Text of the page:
And this one is extra-special! So cool to get a combination of first-time visitor -v- veteran visitor report, with your brother's joy shining through and perhaps even changing the perceptions of the regular visitor? (Lol, don't want to call you 'old hand'.)

    Looking forward to more, thanks for sharing.

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    Back on terra firma, we were shuttled back to the Rendezvous Hotel. We hoofed it to the Ibis to investigate Happy Hour, which evolved into dinner at their restaurant Taste. Bob opted for the elegantly presented hamburger, I settled for garlic bread, adventurous eaters both. Little did I know that I’d caught a bug on the flight over and my appetite wouldn’t be the same for the next two weeks.

    We were pooped, but determined to keep moving and squeeze as much out of Singapore as we possibly could, so we caught a taxi to the Singapore Zoo for the Night Safari. I’d visited the zoo during the daytime on a previous trip and really enjoyed it, heat and humidity notwithstanding. I’d read good things about the Night Safari (although I can’t for the life of me remember where) and thought it would be a perfect activity to keep us awake for as long as possible. We paid the SGD $22 per person admission and another SGD $10 each for the tram ride. Our first stop was the Creatures of the Night show, which was packed to the rafters and just, well, strange. It was a wee bit lame, okay…really lame…maybe because it was geared to the younger set, maybe because we were overtired, who knows... What I do know is that the Night Safari was a HUGE disappointment. It was entirely too crowded; there were too many hot, sweaty people aimlessly milling about and the atmosphere was, ahem, unpleasantly fragrant…. (the people, not the animals). It was, well…a zoo.

    We followed the throngs to the tram and stood in line as if at a Disney ride. Once on the tram, we were rapidly led through the dark accompanied by the bizarre sing song-like cadence of our tour guide, who pointed out invisible animals. Halfway through, we were instructed to disembark, with the promise of more invisible animals lurking off the tramway. In reality, the path led past a few dark windows and mysteriously ended at a restaurant and shop. Hmmmm…I smell a rat.

    We returned to the tram stop, where we had to wait for the next tram to collect us. Our journey through the dark eventually resumed, accompanied by a different tour guide with a remarkably similar sing song-like cadence. We had to wonder if they’re trained to speak like that…it was discombobulating say the least. When the tram tour ended we worked our way over to the cultural performance, but by then the crowd was more than we could bear, so we left the park…only to stand in the taxi queue as if at yet another Disney ride.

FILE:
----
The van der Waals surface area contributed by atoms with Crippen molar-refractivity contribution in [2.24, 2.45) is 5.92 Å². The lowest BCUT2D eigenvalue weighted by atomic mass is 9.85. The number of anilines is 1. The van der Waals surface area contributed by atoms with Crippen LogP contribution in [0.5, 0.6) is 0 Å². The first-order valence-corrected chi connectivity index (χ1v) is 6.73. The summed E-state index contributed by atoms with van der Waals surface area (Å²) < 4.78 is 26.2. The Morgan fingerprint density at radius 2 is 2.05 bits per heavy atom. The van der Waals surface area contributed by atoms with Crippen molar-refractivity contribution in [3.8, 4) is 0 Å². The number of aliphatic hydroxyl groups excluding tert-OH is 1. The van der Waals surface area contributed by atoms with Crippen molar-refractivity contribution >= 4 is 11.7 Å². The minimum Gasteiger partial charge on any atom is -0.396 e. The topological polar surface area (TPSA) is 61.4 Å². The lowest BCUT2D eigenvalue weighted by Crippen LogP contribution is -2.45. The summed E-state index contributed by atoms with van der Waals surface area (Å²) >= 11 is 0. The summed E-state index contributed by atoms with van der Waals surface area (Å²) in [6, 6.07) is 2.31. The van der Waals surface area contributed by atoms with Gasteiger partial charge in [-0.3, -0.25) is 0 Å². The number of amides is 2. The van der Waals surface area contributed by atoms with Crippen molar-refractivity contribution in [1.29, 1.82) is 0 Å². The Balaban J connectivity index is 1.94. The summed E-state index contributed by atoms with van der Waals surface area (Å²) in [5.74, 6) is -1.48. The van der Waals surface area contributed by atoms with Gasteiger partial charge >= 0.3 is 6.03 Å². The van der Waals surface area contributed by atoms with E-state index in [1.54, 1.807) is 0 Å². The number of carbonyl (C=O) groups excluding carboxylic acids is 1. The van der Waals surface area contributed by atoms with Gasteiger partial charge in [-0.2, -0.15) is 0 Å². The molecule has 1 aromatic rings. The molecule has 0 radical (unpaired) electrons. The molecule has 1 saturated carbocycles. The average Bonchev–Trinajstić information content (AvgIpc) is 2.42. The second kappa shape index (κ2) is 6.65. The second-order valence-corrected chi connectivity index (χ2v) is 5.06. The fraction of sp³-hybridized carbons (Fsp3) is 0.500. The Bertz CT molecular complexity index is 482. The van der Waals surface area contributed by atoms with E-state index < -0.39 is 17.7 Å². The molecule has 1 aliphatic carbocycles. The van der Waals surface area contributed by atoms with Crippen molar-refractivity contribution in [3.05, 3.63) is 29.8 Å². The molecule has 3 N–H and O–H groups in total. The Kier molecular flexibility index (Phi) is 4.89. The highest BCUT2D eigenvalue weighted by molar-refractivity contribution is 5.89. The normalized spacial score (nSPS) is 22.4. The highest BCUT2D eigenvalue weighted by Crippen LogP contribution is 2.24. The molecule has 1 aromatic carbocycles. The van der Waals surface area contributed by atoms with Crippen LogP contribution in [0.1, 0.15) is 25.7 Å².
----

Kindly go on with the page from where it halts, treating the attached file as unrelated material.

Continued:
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    Love your report, I fell in love with Singapore on my first visit last year. Like you, I felt the night safari greatly overrated.

    Sorry to hear that you were not well though.

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    We got back to our hotel around 11:30 pm that evening, showered and crashed. We were seriously worn out, but we’d done what we set out to do, fit as much of Singapore into our first day as we possibly could.

    Jetlagged, we were up like bread from a toaster at 5 am the following morning. Actually, that’s not entirely true…I was up like bread from a toaster; I suspect Bob would’ve been content to sleep a few more hours, but his rumbling stomach slowly brought him around. We were the first guests at the breakfast buffet when it opened at 6 am. I’m not big on breakfast, but Bob, stand back…the man loves his breakfast. This day he was spoiled for choice; eggs, bacon, potatoes, noodles, grilled tomatoes, cereal, bread, pastries, fresh fruit and all manner of unfamiliar Chinese and Singaporean dishes. He cruised the buffet with unrestrained joy…he was in breakfast heaven. He even sampled fish ball soup, who knew?

    We had plenty of time before our 9 am pick up for the Hop on Hop off bus, so we hit the streets, meandering past the deserted temples and watching the incense and flower vendors set up for the day’s business. We searched in vain for the big bronze Buddha, hoping to catch him alone for an early morning snap, but Singapore is slow to wake and Buddha was noticeably absent. We strolled past the quiet food halls and worked our way through sleepy Bugis market which was gradually coming to life. We looked on as fruit vendors stocked their stalls and we wandered through the basement of a peaceful shopping center, gawking at the unusual food offerings on display – veggie fishcakes, crispy fish bean curd rolls, jumbo fish balls…all this food was making me hungry…sort of.

    At nine sharp we were collected from the lobby of the Ibis and taken to the office of the FunVee Hop on Hop off bus, which just happens to be at the foot of the Singapore Flyer.